WILL OBSERVE I97TH BIRTHDAY Plan Radio Program; Address by President ·' Iow» Cltj---Birthday No. 97 o£ the University of Iowa will be ob- s^rved Feb. "25 with a founder's | day radio program, it nounced Wednesday. The program will be dedicated to the 6,900 graduates and former students now in the armed forces and will; be broadcast by station WSUI 'from 9 to 9:30 p. in., Dr i Bruce Mahan, alumni secretary,, said. .X ' .: . It Was' Feb. 25, 1847, that the first Iowa general assembly ap- li proved the act establishing the IS state university. Classes, however were not held until March, 1855. One of the features of the pro gram will-be a talk, by Presiden Virgil M. Rancher entitled "Th University Plays Its Part." He wil describe the varied contributions I of the institution to the war ef I fort. 1 Service units on the campus will I be represented by the U. S. Nav I Pre-flight school band, directed b I Chief Musician J. J. Courtney; an f by the 2nd battalion army specia" Charles City News BOY SCOUTS AND SCOOTERS'MEET Candlelight Service Featiire of Ceremony Charles City--Central Methodist rhurch Brotherhood held iis regular January meeting Wednesday evening. Following the business meeting, the president introduced Dr. R. H. Koenig, who gave a very interesting tape on scouting. Sound movies showing scouting through cubbing, tenderfoot, 2nd class, 1st class, staiv'life and eagle ranks were presented. Dr. Koenig then called forward the committeemen, Earl Anderson, A. C. Gauger, Frank Meinzer, Fred Stoeber and the Rev. C. D. James, scoutmaster; Oscar Immer and Mark Young, district commissioner and presented them with certificate's for troop No. 54. The charter for troop No. 54 was presented to Oscar Immer, president of the sponsoring organization, Central Methodist brotherhood. . Troop-No. 71 and their scoutmaster, Carl Hauser, conducted an impressive candlelight investi- To the P«opl» of this Community A. SACRED DUTY You should be your own best salesman of Extra War Bonds. Here's why : l.The series "E" bond is designed especially for you, the average inves ized training program glee club ture ceremony during which ten. . . . ·_ ., ,, .,,_,-.:,, ' (jerfoot scouts were inducted into their rank. The scoutmaster then presented pins to the new members. All scouts then joined in the scout benediction. The scouts, their parents, guests and members of the Brotherhood [conducted by'Sgt. Robert McGill. I The university's contribution to E the musical portion of the affair I will be made by the string quartet from the department of music assisted by Dr. P. 'G. Clapp, piano; and Himie Voxman, clarinet Personnel of the quartet is Arnold ; Small, David Robertson, Otto i Jelinek, and Hans Koelbel. In addition to WSUI, it is, pos' sible.that other Iowa radio stations will carry the program. were served cakes, doughnuts and coffee by the January committee of the brotherhood. to $750 to loan Uncle Sam to keep backing the attack on your Axis enemies. 2. War Bonds are the best investment in the world. An $18.75 "£" Bond bought now will Increase in ten years to $25. A $37.50 Bond becomes $50, a $75 3ond $100, and so on up to the $750 Bond, which will return you $1,000 at maturity. Whj r should you buy "B" bonds? The purchase of War Bonds Is one of die most sacred duties of every American today. Your "E" Bonds back the attack by pro vid ing the guns and tanks and planes and bullets for men on the battle lines. Your Bonds arc helping to check wartime inflation by draining off excess spending power. Finally, your bonds ·will provide you witli a backlog of savings for the rainy days after the war. How many "E" Bonds should you buy?. As many as you can afford and then some.. A soldier doesn'r ask how long he should fight. · . THE EDITOR. MUST HOLD DOWN MILK USE Increase Would Mean Extending Restrictions Washington, (fP)--Civilian ' milk consumption must be held at present levels or quota restrictions now in effect in 112 areas will be extended to other localities, the office of war information said Friday in a report on the national milk and cream supply situation. Estimates o£ the bureau of .agricultural economics, indicate that milk production during 1944 will decline to 110,000.000,000 pounds, 6,000,000,000 pounds 'under the war food administration goal of 122,000,000,000 pounds, the OWI said. The WFA said farmers would have to increase their dairy herds by 2 per cent in the year, and increase production per cow by 50 pounds, to attain the production ;oal. ' · ' The survey said the 1914 milk output· depends entirely on the cattle feed'situatioh. The total feed supply is large, but the number of animals dependent on it is even larger, the OWI found. Maldistri- bution of feed, with serious local shortages in prospect, could adversely affect milk production. Local feed shortages, eased by emergency -action last fall, nevertheless caused a decrease in 1943 production to 118,235,000,000 pounds, down more than a billion pounds sinice 1942, when an all-time production record of 119,240,000,000 pounds was set. The quota restrictions nSw in effect in 112 areas limit fluid milk deliveries to the June, 1943 levels Deliveries of cream and milk byproducts such as cottage cheese are limited to 75 per cent of June, 1943, totals in the same areas. The ,OWI said coupon rationing of milk products was unlikely un- ess quota restrictions are exceeded in .the 112 areas o£ limited use. The information agency said, however, that limitation orders "probably will" be invoked in areas not now under quota restriction. DIES AT BALTIMORE Cresco -- Word has been Friday, Jan. 21, 1944 3 MASON CITV GLOBE-GAZETTE Delinquency Bureau in Minneapolis Minneapolis--First official step by licensed tavern men as a group to combat juvenile delinquency was made here today with formation of, a new corporation, Minneapolis Service Bureau. This move was instigated as a result of a recent meeting of tavern owners which culminated in naming a committee to investigate the situation and devise some concrete plan of sifting youths from their patronage. · "Minneapolis becomes the first' city, to our knowledge, in setting up a group control towards curbing delinquency among under-age boys and girls. The plan will undoubtedly sweep the country because of its simplicity," said Arthur Murray, Red Feather cafe, who Was named president. "We believe our efforts in the organization of an identification bureau, appointment of capable, well trained women as special police to work with present law enforcement agencies--all financed by our own funds^-will be welcomed by the public as an^indi cation that the industry as a' whole means business," said Murray.. All licensed dealers will be extended the opportunity of co-operating with the bureau. However, it will not replace existing organ- I izations but supplement their [ work. As the group is not to be con- I ducted for profit there will be no | capital stock issued, said James I Ryan, Covered Wagon, elected I secretary-treasurer. Girls Form Circle for Guild Promotion Work Charles City -- A meeting of the young "girls of the Immaculate Conception parish was held Wednesday evening. The purpose pf the meeting" was to form a circle of their own in connection with the promotion work of the guild. Election of officers was held'With Betty Holland elected as captain and Florence Ungs as secretary-treasurer. Another meeting will be held Jan. 31 at the academy to complete the organization of the circle All girls wishing to join are askec to contact either o£ the above officers. Two Soldier Brothers in Visit at New Guinea Charles City--Mrs. Fred Siefkes had word that her 2 brothers hav met in New Guinea for the firs time in 2^ years. Cpl. Eldon West berg has been in New Guinea.IV- years serving on the ground crew of the air force. Pvt. Carl Westberg, serving also on the ground crew,' recently arrived at the same field, just 5 miles from his brother. They met New Year's day and had a grand visit. Mrs. Siefkes, whose mother, Mrs. Hilma' Westberg lives with her, has another brother, serving in the navy, Albert Westberg, seaman 1st class who, is stationed at Trinidad. ieadwaiter, 40 Years on Job, Wouldn't Swap Boston, (U.R)--Serving at the ame restaurant for 40 years may eem like a record to some, but George Zilch won't be satisfied intil he's been on the job 11 more years. Zilch explained that headwaiter fritz Frueh,_.whom he succeeded, lad been on the job for half a century. "It's a record I want to equal at least, and surpass II I can," he said. What does he think of his job? · "I wouldn't change places with the president of the Standard Oil Co., he said succintly. Zelch has waited on George Arliss; John Dre\v, uncle of the Barrymores: Fred'Stone, as .well as many famous Ballplayers. DANCE , at the - · · · « AVALON BALLROOM Manly, Iowa SATURDAY, JAN. 22 Music by Mack's Orchestra Admission 50c, Tax Incl. DANCE at RIVERSIDE BARN DANCE 725 North Kentucky SATURDAY, JAN. 22 Music by the NEW RHYTHM BAND . Admission 50c, Tax Incl. DANCING EVERY NIGHT Cume--try Our Delicious -Food Steaks - Fried Chicken Home Barbecued Ribs Fried Fish DANCE RUDD, IOWA Saturday, Jan. 22 Music fay MALEK'S ACCORDION BAND. For a Happy Blending try one of our sodas or sundaes. They taste just right . . . and are so nourishing and healthful. THE SODA GRILL Special Saturday LUNCHEON v ROAST TURKEY Dressing - Cranberry Sauce Try Our Evening Dinners . · . - . OC C vv up '. · Barbecued Ribs. Steak. - Chicken, Sea Food:. DANCING EVERY EVENING The Covered Wagon "Fireproof · "Where r'ood Is Kine" We Caler to Parties Bur War Savings Bonds and Stamps from your Globe-Gazette carrier boy. ' Ten Floyd County Men Plan for Churches to I Hold Victory Services Davenport, (U.R) -- D a y l o n g I thanksgiving services in the na- I lion's churches following the capi- I tulation of Germany and Japan [ were proposed by William T. Waterman, Davenport attorney. Waterman formulated plans for churches of all denominations to hold',services from-morning until night immediately after (he defeat of^the 2 enemy countries, affording everyone the opportunity lo j say, a "prayer o£ thanksgiving." '·The idea was conceived originally to apply only to Davenport," the attorney said. "However; it has been favorably accepted by churchmen throughout the country.. Many ecclesiastical associations also are expected to seek Its endorsement." "Waterman said the public would be informed of the services t h r o u g h newspaper advertisements that are already prepared, awaiting the days of victory. Bartolommeo Cristofori invented the first piano I faI patented Ihi Hallow Ground fttad* for cooUr, quicker, "F*ath«r Touch" shaving PAL RAZOR BLADES ·nd Shaving Supplies BOOMHOWER x, HARDWARE Charles City--Ten young Floyd county men left Charles City Thursday to report to' Camp Dodge where they will be assigned to their respective army training 'stations. They passed their final examination and were inducted into the army 3 weeks ago, following call by the Floyd county selective service board. Those going Thursday were: Glendon.J. Baldwin, Stanley E. Bonzer, Albert W. Cerwinske, Arthur F. Clifford. /Virgil R. Drury, Victor L. Johnson, Leonard Kristiansen, Chester L. McDonald, Harold J. Norby and Richard H. Stohr. Charles City Briefs Fire Chief XWalter Blunt and his firemen entertained city officials and a few friends at corned beef and cabbage dinner in their quarters Wednesday evening. The emainder of the evening was pent in plaj'ing cards. Kenneth J. Krieger, Ph. M, 3/c £ San Diego, Cal., arrived home Vednesday morning for a short eave with home folks. First Class Petty Officer Norman .Stevens received a sharp- hooter's medal on the rifle rang' at the- seabee training station 7amp Harry, Va. Stevens has been n the seabees since Novembe and is a son of Louis Stevens, Sr of Charles City. Mrs. E. F. Gueffroy entertaine ;her'Third avenue Birthday club Wednesday evening at her home at a dessert supper followed by bridge. The W. B. A. was to meet with Mrs. H. A. Hoger, 103 Sprigg street, Friday evening at 7 o'clock. Mrs. James O'Hare is visiting with her brother and nephew. Warren and Allen Conklin, at Marquette, following a visit with her daughter in Jacksonville Beach, Fla. Chapter C Y. P. E. O., was to meet Friday night with Martha Eggert. Betty Mitchell was to have charge of the program. Mrs. Hannah Johnson received word from her son, Arnold, that he has graduated from the naval training school at, Wahpeton, N. Dak., and now has been sent for more advanced schooling at Norfolk, Va. Pvt. Marvin O. Braend, son of Mr. and Mrs. Oscar Braend, R. F. D. No. i, Charles City, arrived at Jamestown, N. Dak., where he will take a course of army air forces instruction, at Jamestown co.llcge, lasting up to 5 months, prior lo his appointmenl as an aviation cadet in the army I air forces; \l f A KIT JL^CLEARUKEJlt/ Kenny Baker "Doughboy in Ireland Richard Dix "Buckskin Frontier "KING OF tHE MOUNTIES" NOW - PLAYING SMNDAY - MONDAY IT'S A SEAL FUN SHOW! Late Show Sat. Nile . STARTS SUN. Brim HOPKINS Gig TOUliG IcblODER "£",,« Friday ERICKSON LYNN KERNS SUNDAY DINNER Sliced Tomatoes.... 15c Celery Hearts 20c Head Lettucfe \ . . 20c Stuffed Olives 20c Radishes lOc Soup: Consomme Princess MEATS One-half Dozen Fried Jumbo Oysters, Cole Slaw. . 75c Fresh Fried Sole, Tartar Sauce "?0c Fried Chicken (Unjointed) a la Maryland 75c Roast Prime Ribs of Beef Au Jus 75c Baked Sugar Cured Ham, Baked Apple 75c Fillet of Mignpn of Beef, Mushrooms. 85c Chicken a la King en Casserole ..;.... 65c Breaded Veal Cutler? Jelly . . : ·... . 65c Potatoes: Whipped or Candied Sweet · Vegetables: Fresh Spinach or June Peas - ' " S a l a d : Perfection or Combination \ Hot Rolls and Muffins Drink PARK INN ceived by Cresco relatives of the death of Mrs. P. A. Clemmer, for- Mr. Clemmer died at Cresco sev- merly of Cresco ajid a long time resident here, who died Jan. 15 at ters, Alice and Kathryn. Baltimore, Md., at the age of 72. END FRIDAY SALUTE FOR THREE" "CALL OUT THE MARINES STARTS SAT. DARING ADVENTURE BEHIND ROMMEL'S LINES! starflni FRANCHOT TONE · ANNE BAXTER with Akim Tamiroff and ERICH VON STROHEIM As Field Marshal Erwin Rommel ALSO tifetCRABBE - "SECRETS ^ONE WOLF" End Fri. Nile-- "JUNGLE SIREN El1\ i =1 STARTS Saturday LATE SHOW SAT. 26c Plus Tax Children lOe jJv^ Western Featurctle Plus Color Cartoon DON WINSLOW OF THECOAST GUARD END FRIDAY--"CRIME DOCTOR'S STRANGEST CASE"^--"COASTAL COMMAND" STARTS SATURDAY MAT. 21c, EVE. 30c Plus Tax CHILD. lOc I M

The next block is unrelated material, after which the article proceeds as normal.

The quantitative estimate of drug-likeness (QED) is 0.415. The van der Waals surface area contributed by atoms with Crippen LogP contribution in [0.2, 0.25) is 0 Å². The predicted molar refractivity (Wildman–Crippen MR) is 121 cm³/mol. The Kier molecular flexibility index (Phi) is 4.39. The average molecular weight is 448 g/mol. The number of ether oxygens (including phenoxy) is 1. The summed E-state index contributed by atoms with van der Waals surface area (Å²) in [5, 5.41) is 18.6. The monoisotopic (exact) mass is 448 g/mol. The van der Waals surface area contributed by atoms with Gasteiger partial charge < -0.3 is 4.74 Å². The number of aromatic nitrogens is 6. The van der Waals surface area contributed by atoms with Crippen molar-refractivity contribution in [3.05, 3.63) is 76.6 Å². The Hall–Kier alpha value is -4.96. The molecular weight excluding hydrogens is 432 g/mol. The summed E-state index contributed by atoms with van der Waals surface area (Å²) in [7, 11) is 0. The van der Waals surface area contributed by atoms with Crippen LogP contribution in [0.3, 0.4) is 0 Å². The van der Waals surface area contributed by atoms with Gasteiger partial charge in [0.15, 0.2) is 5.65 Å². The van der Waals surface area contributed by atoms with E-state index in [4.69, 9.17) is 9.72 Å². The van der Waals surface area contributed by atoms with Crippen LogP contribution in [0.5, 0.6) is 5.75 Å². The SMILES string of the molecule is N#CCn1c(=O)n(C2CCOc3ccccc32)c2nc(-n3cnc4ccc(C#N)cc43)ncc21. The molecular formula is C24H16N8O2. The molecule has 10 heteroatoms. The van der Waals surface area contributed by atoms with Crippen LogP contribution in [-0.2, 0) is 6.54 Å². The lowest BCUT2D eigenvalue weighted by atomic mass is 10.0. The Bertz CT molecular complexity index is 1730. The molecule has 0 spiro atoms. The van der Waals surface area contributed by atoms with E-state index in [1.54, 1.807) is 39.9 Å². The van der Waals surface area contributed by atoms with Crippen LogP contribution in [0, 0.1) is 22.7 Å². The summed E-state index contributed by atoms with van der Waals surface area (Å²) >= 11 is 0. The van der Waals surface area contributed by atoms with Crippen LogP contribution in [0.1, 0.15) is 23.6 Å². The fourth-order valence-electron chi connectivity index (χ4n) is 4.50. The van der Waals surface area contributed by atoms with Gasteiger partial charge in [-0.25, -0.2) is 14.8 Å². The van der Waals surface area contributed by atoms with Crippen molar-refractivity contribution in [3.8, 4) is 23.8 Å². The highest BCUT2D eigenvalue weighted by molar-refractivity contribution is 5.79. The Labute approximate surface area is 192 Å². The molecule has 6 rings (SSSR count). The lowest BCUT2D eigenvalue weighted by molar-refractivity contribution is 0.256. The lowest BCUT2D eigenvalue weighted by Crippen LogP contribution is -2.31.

Get full access with a Free Trial

Start Free Trial

What members have found on this page